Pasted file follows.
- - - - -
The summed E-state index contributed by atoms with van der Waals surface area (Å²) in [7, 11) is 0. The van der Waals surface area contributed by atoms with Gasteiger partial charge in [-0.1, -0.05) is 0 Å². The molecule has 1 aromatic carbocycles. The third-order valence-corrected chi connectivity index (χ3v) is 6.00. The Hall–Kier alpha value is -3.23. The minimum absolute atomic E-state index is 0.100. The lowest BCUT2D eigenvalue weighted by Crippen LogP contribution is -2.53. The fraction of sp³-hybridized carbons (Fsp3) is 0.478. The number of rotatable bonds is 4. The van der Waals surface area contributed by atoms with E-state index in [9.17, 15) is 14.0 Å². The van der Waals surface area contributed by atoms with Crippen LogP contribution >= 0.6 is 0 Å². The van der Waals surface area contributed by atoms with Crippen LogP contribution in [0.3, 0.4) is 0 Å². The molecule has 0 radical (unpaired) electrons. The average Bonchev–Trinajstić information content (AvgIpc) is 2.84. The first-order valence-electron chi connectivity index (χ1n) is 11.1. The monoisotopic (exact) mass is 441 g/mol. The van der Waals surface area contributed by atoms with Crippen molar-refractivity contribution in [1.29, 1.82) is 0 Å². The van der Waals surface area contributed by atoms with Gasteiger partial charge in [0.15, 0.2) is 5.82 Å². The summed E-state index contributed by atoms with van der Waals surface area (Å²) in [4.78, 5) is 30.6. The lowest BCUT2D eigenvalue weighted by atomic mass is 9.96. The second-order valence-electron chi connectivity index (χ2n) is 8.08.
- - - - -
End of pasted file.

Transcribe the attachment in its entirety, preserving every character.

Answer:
The summed E-state index contributed by atoms with van der Waals surface area (Å²) in [7, 11) is 0. The van der Waals surface area contributed by atoms with Gasteiger partial charge in [-0.1, -0.05) is 0 Å². The molecule has 1 aromatic carbocycles. The third-order valence-corrected chi connectivity index (χ3v) is 6.00. The Hall–Kier alpha value is -3.23. The minimum absolute atomic E-state index is 0.100. The lowest BCUT2D eigenvalue weighted by Crippen LogP contribution is -2.53. The fraction of sp³-hybridized carbons (Fsp3) is 0.478. The number of rotatable bonds is 4. The van der Waals surface area contributed by atoms with E-state index in [9.17, 15) is 14.0 Å². The van der Waals surface area contributed by atoms with Crippen LogP contribution >= 0.6 is 0 Å². The van der Waals surface area contributed by atoms with Crippen LogP contribution in [0.3, 0.4) is 0 Å². The molecule has 0 radical (unpaired) electrons. The average Bonchev–Trinajstić information content (AvgIpc) is 2.84. The first-order valence-electron chi connectivity index (χ1n) is 11.1. The monoisotopic (exact) mass is 441 g/mol. The van der Waals surface area contributed by atoms with Crippen molar-refractivity contribution in [1.29, 1.82) is 0 Å². The van der Waals surface area contributed by atoms with Gasteiger partial charge in [0.15, 0.2) is 5.82 Å². The summed E-state index contributed by atoms with van der Waals surface area (Å²) in [4.78, 5) is 30.6. The lowest BCUT2D eigenvalue weighted by atomic mass is 9.96. The second-order valence-electron chi connectivity index (χ2n) is 8.08.